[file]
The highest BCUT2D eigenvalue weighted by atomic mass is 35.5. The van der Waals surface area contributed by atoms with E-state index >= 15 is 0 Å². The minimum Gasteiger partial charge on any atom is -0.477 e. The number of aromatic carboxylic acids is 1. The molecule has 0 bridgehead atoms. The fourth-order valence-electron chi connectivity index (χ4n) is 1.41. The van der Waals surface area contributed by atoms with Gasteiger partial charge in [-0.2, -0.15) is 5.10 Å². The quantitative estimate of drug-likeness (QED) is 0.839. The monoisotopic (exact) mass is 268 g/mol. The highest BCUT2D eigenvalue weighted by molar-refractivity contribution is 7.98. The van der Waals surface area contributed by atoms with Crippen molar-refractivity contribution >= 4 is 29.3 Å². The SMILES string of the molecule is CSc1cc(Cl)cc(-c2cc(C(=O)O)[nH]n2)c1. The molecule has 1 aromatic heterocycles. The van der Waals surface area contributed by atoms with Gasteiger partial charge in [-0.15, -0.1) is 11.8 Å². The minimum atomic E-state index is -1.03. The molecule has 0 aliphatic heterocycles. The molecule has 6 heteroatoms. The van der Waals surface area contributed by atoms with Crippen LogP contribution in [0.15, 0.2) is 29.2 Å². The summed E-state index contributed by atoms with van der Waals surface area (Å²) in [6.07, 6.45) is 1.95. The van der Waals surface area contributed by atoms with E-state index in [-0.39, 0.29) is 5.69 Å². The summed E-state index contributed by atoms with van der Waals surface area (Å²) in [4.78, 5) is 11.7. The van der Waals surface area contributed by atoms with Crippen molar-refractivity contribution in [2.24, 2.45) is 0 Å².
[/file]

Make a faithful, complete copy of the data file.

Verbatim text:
The highest BCUT2D eigenvalue weighted by atomic mass is 35.5. The van der Waals surface area contributed by atoms with E-state index >= 15 is 0 Å². The minimum Gasteiger partial charge on any atom is -0.477 e. The number of aromatic carboxylic acids is 1. The molecule has 0 bridgehead atoms. The fourth-order valence-electron chi connectivity index (χ4n) is 1.41. The van der Waals surface area contributed by atoms with Gasteiger partial charge in [-0.2, -0.15) is 5.10 Å². The quantitative estimate of drug-likeness (QED) is 0.839. The monoisotopic (exact) mass is 268 g/mol. The highest BCUT2D eigenvalue weighted by molar-refractivity contribution is 7.98. The van der Waals surface area contributed by atoms with Crippen molar-refractivity contribution >= 4 is 29.3 Å². The SMILES string of the molecule is CSc1cc(Cl)cc(-c2cc(C(=O)O)[nH]n2)c1. The molecule has 1 aromatic heterocycles. The van der Waals surface area contributed by atoms with Gasteiger partial charge in [-0.15, -0.1) is 11.8 Å². The minimum atomic E-state index is -1.03. The molecule has 0 aliphatic heterocycles. The molecule has 6 heteroatoms. The van der Waals surface area contributed by atoms with Crippen LogP contribution in [0.15, 0.2) is 29.2 Å². The summed E-state index contributed by atoms with van der Waals surface area (Å²) in [6.07, 6.45) is 1.95. The van der Waals surface area contributed by atoms with E-state index in [-0.39, 0.29) is 5.69 Å². The summed E-state index contributed by atoms with van der Waals surface area (Å²) in [4.78, 5) is 11.7. The van der Waals surface area contributed by atoms with Crippen molar-refractivity contribution in [2.24, 2.45) is 0 Å².